“Watching the news or engaging with certain social media content can lead to negativity bias, a state in which your brain perceives the world to be worse and more threatening than it actually is,” Dixit says. And because humans have a bad habit of mentally giving weight to things that go wrong than to things to go right, it’s worth keeping a check on what you’re feeding your mental thoughts to avoid damaging your work, relationships, happiness, and well-being.

2. Learn mindfulness or meditation

This strategy doesn’t work for everybody, but mindfulness or meditation can be an effective way of dealing with stress. Not only will they help you avoid focusing too much on sources of stress, but they’ll also calm and soothe you at the same time, Dudley says.  

3. Stay organized and create predictable routines

By doing these two things, you can better manage the areas of your life that you have control over, which can help mitigate stress, Dixit says. 

4. Invoke nature and digital fasts

Spending more time in nature and doing a digital fast for several hours every day can cut that stress, Dixit says. Bonus? Combine the two.   

5. Vent

Don’t bottle up your thoughts, feelings, and emotions. Instead, share them with family, friends, a therapist, or even a journal. “Discussing sources of stress is a good way to release them and can help you learn possible ways to resolve stressors,” Dudley says.

6. Adopt healthy coping mechanisms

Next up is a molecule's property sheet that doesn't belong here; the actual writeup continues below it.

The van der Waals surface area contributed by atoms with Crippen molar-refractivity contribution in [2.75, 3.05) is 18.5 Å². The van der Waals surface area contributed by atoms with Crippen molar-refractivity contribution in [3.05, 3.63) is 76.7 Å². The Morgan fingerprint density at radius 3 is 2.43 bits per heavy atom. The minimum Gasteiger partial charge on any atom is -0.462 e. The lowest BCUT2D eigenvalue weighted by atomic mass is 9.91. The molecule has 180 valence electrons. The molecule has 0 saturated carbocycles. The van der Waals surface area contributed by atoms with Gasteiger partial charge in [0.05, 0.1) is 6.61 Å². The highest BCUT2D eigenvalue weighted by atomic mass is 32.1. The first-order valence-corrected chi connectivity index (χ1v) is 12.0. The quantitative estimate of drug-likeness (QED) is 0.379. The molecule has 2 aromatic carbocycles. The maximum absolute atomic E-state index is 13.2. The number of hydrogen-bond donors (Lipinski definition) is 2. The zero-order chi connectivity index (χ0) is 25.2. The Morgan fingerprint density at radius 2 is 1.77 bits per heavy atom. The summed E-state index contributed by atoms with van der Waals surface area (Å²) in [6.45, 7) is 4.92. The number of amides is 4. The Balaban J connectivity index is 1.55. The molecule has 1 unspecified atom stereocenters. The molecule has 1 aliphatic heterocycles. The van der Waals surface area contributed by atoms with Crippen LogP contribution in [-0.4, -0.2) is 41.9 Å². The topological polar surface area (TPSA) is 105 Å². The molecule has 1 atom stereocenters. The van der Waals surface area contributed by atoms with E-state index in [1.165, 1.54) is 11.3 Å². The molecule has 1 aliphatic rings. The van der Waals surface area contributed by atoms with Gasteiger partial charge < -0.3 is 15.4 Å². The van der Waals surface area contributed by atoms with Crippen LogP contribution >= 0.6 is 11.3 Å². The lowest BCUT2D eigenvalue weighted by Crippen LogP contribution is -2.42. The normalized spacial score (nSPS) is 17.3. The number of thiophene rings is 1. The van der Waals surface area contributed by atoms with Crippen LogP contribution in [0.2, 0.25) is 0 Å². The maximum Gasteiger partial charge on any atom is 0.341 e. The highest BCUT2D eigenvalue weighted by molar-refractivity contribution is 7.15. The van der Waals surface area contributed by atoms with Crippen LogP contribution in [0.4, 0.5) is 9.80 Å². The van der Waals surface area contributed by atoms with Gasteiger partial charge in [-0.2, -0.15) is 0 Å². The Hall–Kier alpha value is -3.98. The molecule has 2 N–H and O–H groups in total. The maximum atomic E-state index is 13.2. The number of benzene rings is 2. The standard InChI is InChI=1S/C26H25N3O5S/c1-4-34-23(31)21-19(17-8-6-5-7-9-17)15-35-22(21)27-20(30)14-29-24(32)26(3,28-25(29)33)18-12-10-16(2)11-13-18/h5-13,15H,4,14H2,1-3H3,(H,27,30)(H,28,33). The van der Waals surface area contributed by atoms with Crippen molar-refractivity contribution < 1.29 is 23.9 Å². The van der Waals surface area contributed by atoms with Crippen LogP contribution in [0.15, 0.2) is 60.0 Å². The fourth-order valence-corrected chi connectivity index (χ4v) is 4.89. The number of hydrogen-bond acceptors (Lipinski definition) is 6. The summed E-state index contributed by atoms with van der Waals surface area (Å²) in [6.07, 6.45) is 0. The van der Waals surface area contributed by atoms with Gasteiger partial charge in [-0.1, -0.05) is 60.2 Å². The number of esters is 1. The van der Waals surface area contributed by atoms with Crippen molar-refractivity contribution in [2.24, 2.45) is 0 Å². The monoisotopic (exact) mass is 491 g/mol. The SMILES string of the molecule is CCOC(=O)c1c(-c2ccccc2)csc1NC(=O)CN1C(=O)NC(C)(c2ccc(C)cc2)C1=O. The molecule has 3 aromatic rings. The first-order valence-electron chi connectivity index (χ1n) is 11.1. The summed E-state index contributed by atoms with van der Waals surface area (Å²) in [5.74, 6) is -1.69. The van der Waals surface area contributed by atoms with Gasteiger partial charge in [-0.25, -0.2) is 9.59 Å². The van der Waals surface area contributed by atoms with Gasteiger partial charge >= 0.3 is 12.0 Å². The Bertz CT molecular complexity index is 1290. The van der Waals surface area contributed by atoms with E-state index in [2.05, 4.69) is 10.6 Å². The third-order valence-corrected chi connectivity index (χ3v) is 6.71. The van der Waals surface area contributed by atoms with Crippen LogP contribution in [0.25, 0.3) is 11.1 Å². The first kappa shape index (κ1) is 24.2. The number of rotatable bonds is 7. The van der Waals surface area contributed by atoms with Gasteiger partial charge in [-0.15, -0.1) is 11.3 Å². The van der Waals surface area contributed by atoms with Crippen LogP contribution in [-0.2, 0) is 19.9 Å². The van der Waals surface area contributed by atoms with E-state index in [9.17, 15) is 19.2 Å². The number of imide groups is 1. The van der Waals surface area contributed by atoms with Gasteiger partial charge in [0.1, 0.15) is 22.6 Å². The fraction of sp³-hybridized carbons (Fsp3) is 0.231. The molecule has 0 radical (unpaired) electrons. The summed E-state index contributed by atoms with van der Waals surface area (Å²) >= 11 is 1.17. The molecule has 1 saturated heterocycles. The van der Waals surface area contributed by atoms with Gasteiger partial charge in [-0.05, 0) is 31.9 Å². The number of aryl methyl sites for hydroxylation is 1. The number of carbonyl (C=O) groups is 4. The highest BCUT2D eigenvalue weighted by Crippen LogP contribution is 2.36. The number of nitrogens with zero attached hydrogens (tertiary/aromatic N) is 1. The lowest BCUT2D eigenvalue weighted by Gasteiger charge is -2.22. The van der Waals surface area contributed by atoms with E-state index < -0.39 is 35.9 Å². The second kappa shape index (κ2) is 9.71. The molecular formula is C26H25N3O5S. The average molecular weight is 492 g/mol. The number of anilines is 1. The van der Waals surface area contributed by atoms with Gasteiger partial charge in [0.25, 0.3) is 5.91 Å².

Drinking more or smoking are two common ways to alleviate stress, which is why you should limit them during high-stress times, Dudley says. Instead, replace these ways of coping with healthier strategies journaling your feelings, listening to music, talking to somebody you trust, and exercising. Even eating a healthy diet, especially when you add more fruits and veggies to it, can also help. People who ate more produce had less stress than those who ate less, according to a study from Clinical Nutrition. 

7. Focus on gratitude

When you’re stressed, it’s easy to focus on what’s going wrong. Yet by thinking about what you’re grateful for in life, you can alleviate the intensity of your stress, Dudley says. 

8. Participate in enjoyable activities

Don’t make your life about all work and no play. “Do leisure activities that you don’t have to do, go on trips and take care of yourself,” Dudley says.

9. Seek professional help

If stress becomes too much to manage on your own, it’s time to tap a professional mental health expert. “This can help you not only recognize triggers to your stress but also help you develop effective coping strategies to deal with any stressor, whether big or small,” Dudley says.